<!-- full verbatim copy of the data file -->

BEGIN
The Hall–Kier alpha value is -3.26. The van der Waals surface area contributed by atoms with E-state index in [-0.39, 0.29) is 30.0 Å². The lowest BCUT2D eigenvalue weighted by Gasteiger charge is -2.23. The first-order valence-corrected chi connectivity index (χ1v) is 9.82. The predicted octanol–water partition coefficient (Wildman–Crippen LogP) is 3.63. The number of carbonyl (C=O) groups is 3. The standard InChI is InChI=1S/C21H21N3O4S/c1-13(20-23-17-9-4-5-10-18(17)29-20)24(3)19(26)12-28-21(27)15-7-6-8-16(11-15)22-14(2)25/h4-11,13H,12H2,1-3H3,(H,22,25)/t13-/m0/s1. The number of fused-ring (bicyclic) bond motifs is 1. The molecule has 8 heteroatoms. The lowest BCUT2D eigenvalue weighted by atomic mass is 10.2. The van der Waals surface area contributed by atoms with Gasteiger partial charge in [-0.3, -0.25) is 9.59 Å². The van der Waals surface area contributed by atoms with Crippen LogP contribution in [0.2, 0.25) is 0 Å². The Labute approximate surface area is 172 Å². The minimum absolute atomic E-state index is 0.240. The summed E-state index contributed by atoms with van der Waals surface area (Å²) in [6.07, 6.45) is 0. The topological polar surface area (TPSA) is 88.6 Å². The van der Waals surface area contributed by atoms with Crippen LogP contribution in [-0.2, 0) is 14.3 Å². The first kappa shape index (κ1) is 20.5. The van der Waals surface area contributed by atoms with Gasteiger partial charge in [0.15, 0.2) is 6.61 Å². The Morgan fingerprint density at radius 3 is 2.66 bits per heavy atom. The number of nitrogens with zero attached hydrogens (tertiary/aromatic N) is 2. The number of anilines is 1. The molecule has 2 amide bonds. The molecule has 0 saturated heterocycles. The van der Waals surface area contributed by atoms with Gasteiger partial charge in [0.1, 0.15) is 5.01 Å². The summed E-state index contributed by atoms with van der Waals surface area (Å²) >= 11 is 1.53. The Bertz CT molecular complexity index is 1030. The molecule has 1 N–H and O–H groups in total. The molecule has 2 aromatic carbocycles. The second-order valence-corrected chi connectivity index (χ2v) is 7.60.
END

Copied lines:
The Hall–Kier alpha value is -3.26. The van der Waals surface area contributed by atoms with E-state index in [-0.39, 0.29) is 30.0 Å². The lowest BCUT2D eigenvalue weighted by Gasteiger charge is -2.23. The first-order valence-corrected chi connectivity index (χ1v) is 9.82. The predicted octanol–water partition coefficient (Wildman–Crippen LogP) is 3.63. The number of carbonyl (C=O) groups is 3. The standard InChI is InChI=1S/C21H21N3O4S/c1-13(20-23-17-9-4-5-10-18(17)29-20)24(3)19(26)12-28-21(27)15-7-6-8-16(11-15)22-14(2)25/h4-11,13H,12H2,1-3H3,(H,22,25)/t13-/m0/s1. The number of fused-ring (bicyclic) bond motifs is 1. The molecule has 8 heteroatoms. The lowest BCUT2D eigenvalue weighted by atomic mass is 10.2. The van der Waals surface area contributed by atoms with Gasteiger partial charge in [-0.3, -0.25) is 9.59 Å². The van der Waals surface area contributed by atoms with Crippen LogP contribution in [0.2, 0.25) is 0 Å². The Labute approximate surface area is 172 Å². The minimum absolute atomic E-state index is 0.240. The summed E-state index contributed by atoms with van der Waals surface area (Å²) in [6.07, 6.45) is 0. The topological polar surface area (TPSA) is 88.6 Å². The van der Waals surface area contributed by atoms with Crippen LogP contribution in [-0.2, 0) is 14.3 Å². The first kappa shape index (κ1) is 20.5. The van der Waals surface area contributed by atoms with Gasteiger partial charge in [0.15, 0.2) is 6.61 Å². The Morgan fingerprint density at radius 3 is 2.66 bits per heavy atom. The number of nitrogens with zero attached hydrogens (tertiary/aromatic N) is 2. The number of anilines is 1. The molecule has 2 amide bonds. The molecule has 0 saturated heterocycles. The van der Waals surface area contributed by atoms with Gasteiger partial charge in [0.1, 0.15) is 5.01 Å². The summed E-state index contributed by atoms with van der Waals surface area (Å²) >= 11 is 1.53. The Bertz CT molecular complexity index is 1030. The molecule has 1 N–H and O–H groups in total. The molecule has 2 aromatic carbocycles. The second-order valence-corrected chi connectivity index (χ2v) is 7.60.